Powered by
  • WheelsWheels
  • 4X4 Australia4X4 Australia
  • Street MachineStreet Machine
  • Trade Unique CarsTrade Unique Cars

2018 Mini Cooper review

By Barry Park, 13 Jul 2018 Reviews

2018 Mini Cooper review

The first major revamp of Mini’s current-generation hatch, which adds cosmetic tweaks, welcome technology embellishments, and under-bonnet improvements that save fuel


Mini’s most connected small car yet. This first major revamp of the gen-F56 Mini sees it adopt BMW’s ID5 generation of its Connected Services technology, which allows owners to monitor and control their car via a smartphone app. There are visual changes too, and new gearboxes, with the improvements added to both the three- and five-door hatches, plus the Cooper Cabrio.


To see if Mini’s greater focus on technology and frugality have robbed its iconic small car of the core dynamic nous that makes it so entertaining. Happily, we drove it on damp and winding roads west of Brisbane, strings of tarmac that can easily separate the hairy-chested men of the hatch world from the boys.


Audi A1, Citroen DS3, Fiat 500, Volkswagen Polo

Read next: Infiniti Q30 GT vs Audi A3 1.0 TFSI vs BMW 118i vs Mercedes-Benz A180 comparison review


Improved technology and connectivity are welcome steps forward, but in an update where hardware changes are minimal, it’s the new seven and eight-speed gearboxes that shine.

PLUS: Technology gains, snappier gearboxes, drinks less fuel
MINUS: No Android Auto, hard interior plastics


WELCOME to the most advanced Mini ever. This ‘Life Cycle Impulse’ – Mini marketing speak for mid-life facelift – is the first major update for the gen-F56 Hatch and gen-F57 Cabrio and while it does usher in minor visual and hardware changes, the key focus is on technology.

Read next: 2019 Mini hatch and convertible pricing and features

Core to that is the adoption of BMW’s ID5 generation of its Connected Services technology (some BMW cars are already using ID6), which allows owners to monitor and control their always-listening car via a smartphone app. There’s also a touchscreen interface (a Mini first), sharper-looking LED headlights, standard reversing camera and sat-nav that includes live traffic updates. Crucially, Apple CarPlay is standard fitment too, which might annoy BMW customers who have to pay for its inclusion off the options list.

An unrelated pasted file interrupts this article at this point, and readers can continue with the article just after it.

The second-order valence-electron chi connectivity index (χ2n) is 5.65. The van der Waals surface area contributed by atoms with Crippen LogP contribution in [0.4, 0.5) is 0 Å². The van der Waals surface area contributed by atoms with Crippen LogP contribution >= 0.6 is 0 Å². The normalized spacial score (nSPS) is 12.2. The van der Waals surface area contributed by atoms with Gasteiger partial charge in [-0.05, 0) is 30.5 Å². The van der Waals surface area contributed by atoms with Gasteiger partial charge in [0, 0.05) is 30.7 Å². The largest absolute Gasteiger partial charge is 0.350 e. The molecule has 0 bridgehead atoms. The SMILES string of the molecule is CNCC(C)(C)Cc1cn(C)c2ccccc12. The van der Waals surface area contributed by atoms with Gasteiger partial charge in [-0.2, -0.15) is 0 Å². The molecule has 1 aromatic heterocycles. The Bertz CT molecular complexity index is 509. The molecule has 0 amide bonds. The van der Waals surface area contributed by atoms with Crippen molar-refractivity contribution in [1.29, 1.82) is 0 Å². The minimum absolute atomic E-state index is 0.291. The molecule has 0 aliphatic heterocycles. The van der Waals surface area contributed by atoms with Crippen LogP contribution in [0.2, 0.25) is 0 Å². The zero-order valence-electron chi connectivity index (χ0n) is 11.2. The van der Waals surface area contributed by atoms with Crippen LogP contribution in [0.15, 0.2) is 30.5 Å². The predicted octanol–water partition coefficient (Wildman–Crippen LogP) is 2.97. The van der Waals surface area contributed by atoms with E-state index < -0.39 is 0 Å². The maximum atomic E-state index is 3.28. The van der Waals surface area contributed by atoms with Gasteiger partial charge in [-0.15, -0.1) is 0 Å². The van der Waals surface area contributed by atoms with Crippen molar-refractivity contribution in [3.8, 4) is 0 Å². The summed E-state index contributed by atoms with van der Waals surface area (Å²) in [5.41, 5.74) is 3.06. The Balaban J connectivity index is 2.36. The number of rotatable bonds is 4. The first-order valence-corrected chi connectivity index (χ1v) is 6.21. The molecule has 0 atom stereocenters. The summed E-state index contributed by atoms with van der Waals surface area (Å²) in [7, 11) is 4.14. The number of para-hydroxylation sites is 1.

The range has been simplified (the 1.2-litre, entry-level Ray is gone), and Mini’s challenge of meeting new emissions standards rolling out in Europe means that while the 100kW/220Nm 1.5-litre triple in the Cooper, the 141kW/280Nm 2.0-litre four in the Cooper S, and the 170kW/320Nm 2.0 four-pot in the Cooper JCW retain the same performance outputs, all are now marginally more efficient. The donks are lighter too. A new split cooling system for the head helps with warm-up and cuts weight by 5kg in three-cylinder versions and 8kg in the 2.0s, while a new crankshaft cuts another 1kg.

Some of the newfound efficiency also comes from the addition of fresh gearboxes, with the Cooper and Cooper S ditching their old six-speeders for a seven-speed “DCT” dual-clutch. JCW-badged cars deploy an eight-speed auto.

Brisbane’s “beautiful one day, perfect the next” weather wasn’t playing ball for the launch of this new model, with damp, humid conditions and low cloud hanging over the drive route. But the Mini relished in the conditions.

Read next: 2018 Mini facelift brings entry-level price bump

The base Cooper, with its 1.5-litre displacement, remains the not-quite-there Mini. It’s still engagingly poised and pointy, tenaciously grippy and quick to change direction, but lacks straight-line urgency. That dual-clutch gearbox, though, is exactly what the base Mini was crying out for. Lightning fast in its response, smooth and willing to snap down a couple of gears at the call of more throttle, it shows that dumping the duller six-speeder was a smart move.

Where that new gearbox shines even more, though, is in S-badged models that gain steering wheel-mounted paddle shifters and more turbo-induced poke. Nudge the toggle switch into Sport mode, which sharpens throttle response, holds gears longer and adds the snap, crackle and pop of exhaust overrun, and the ’box hammers home upshifts with no perceptible loss of momentum.

The interior is improved, with a different-look instrument cluster featuring a more visible fuel gauge and better graphics, but it’s let down by a mix of hard and semi-soft plastics and below-par ergonomics. Still, the refreshed Mini now offers a bag of welcome technology gains and in a mid-life update where hardware changes are minimal, it’s the new seven- and eight-speed gearboxes that really shine.


Model: Mini Cooper S three-door

Engine: 1998cc 4cyl, dohc, 16v, turbo
Max power: 141kW @ 5000-6000rpm
Max torque: 280Nm @ 1350-4600rpm
Transmission: 7-speed dual-clutch, FWD
L/W/H/WB: 3850/1727/1414/2495mm
Weight: 1280kg
0-100km/h: 6.7sec (claimed)
Economy: 5.5L/100km
Price: $39,990
On sale: Now